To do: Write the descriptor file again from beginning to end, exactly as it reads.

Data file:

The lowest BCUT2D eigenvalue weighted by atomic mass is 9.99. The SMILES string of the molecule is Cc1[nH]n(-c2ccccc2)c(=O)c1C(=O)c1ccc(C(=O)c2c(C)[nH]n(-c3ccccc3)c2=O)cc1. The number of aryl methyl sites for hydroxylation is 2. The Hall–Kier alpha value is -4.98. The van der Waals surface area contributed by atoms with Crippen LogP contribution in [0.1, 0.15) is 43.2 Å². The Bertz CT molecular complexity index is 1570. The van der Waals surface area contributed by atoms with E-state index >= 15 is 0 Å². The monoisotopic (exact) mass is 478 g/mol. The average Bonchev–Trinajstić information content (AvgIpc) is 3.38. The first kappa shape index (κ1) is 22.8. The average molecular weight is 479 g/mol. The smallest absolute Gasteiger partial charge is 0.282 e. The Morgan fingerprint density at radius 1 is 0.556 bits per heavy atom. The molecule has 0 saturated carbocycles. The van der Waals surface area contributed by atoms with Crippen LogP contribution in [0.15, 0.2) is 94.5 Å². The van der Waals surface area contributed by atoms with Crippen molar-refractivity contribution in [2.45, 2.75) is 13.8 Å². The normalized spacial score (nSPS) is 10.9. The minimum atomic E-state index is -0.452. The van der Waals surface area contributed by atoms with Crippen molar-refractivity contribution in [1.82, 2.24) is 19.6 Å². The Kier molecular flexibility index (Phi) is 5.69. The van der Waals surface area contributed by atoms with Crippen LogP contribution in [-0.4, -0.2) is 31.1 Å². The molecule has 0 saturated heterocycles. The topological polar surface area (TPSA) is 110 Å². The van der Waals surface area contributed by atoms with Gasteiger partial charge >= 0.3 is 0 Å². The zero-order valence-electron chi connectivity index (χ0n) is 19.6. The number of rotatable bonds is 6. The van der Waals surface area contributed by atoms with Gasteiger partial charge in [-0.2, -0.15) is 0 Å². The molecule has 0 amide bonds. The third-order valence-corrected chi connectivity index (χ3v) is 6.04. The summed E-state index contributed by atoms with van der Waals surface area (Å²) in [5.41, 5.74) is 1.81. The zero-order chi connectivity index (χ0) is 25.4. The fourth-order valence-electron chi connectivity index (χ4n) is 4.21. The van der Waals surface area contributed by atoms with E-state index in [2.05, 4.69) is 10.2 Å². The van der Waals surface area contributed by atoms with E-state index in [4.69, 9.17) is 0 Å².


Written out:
The lowest BCUT2D eigenvalue weighted by atomic mass is 9.99. The SMILES string of the molecule is Cc1[nH]n(-c2ccccc2)c(=O)c1C(=O)c1ccc(C(=O)c2c(C)[nH]n(-c3ccccc3)c2=O)cc1. The number of aryl methyl sites for hydroxylation is 2. The Hall–Kier alpha value is -4.98. The van der Waals surface area contributed by atoms with Crippen LogP contribution in [0.1, 0.15) is 43.2 Å². The Bertz CT molecular complexity index is 1570. The van der Waals surface area contributed by atoms with E-state index >= 15 is 0 Å². The monoisotopic (exact) mass is 478 g/mol. The average Bonchev–Trinajstić information content (AvgIpc) is 3.38. The first kappa shape index (κ1) is 22.8. The average molecular weight is 479 g/mol. The smallest absolute Gasteiger partial charge is 0.282 e. The Morgan fingerprint density at radius 1 is 0.556 bits per heavy atom. The molecule has 0 saturated carbocycles. The van der Waals surface area contributed by atoms with Crippen LogP contribution in [0.15, 0.2) is 94.5 Å². The van der Waals surface area contributed by atoms with Crippen molar-refractivity contribution in [2.45, 2.75) is 13.8 Å². The normalized spacial score (nSPS) is 10.9. The minimum atomic E-state index is -0.452. The van der Waals surface area contributed by atoms with Crippen molar-refractivity contribution in [1.82, 2.24) is 19.6 Å². The Kier molecular flexibility index (Phi) is 5.69. The van der Waals surface area contributed by atoms with Crippen LogP contribution in [-0.4, -0.2) is 31.1 Å². The molecule has 0 saturated heterocycles. The topological polar surface area (TPSA) is 110 Å². The van der Waals surface area contributed by atoms with Gasteiger partial charge >= 0.3 is 0 Å². The zero-order valence-electron chi connectivity index (χ0n) is 19.6. The number of rotatable bonds is 6. The van der Waals surface area contributed by atoms with Gasteiger partial charge in [-0.2, -0.15) is 0 Å². The molecule has 0 amide bonds. The third-order valence-corrected chi connectivity index (χ3v) is 6.04. The summed E-state index contributed by atoms with van der Waals surface area (Å²) in [5.41, 5.74) is 1.81. The zero-order chi connectivity index (χ0) is 25.4. The fourth-order valence-electron chi connectivity index (χ4n) is 4.21. The van der Waals surface area contributed by atoms with E-state index in [2.05, 4.69) is 10.2 Å². The van der Waals surface area contributed by atoms with E-state index in [4.69, 9.17) is 0 Å².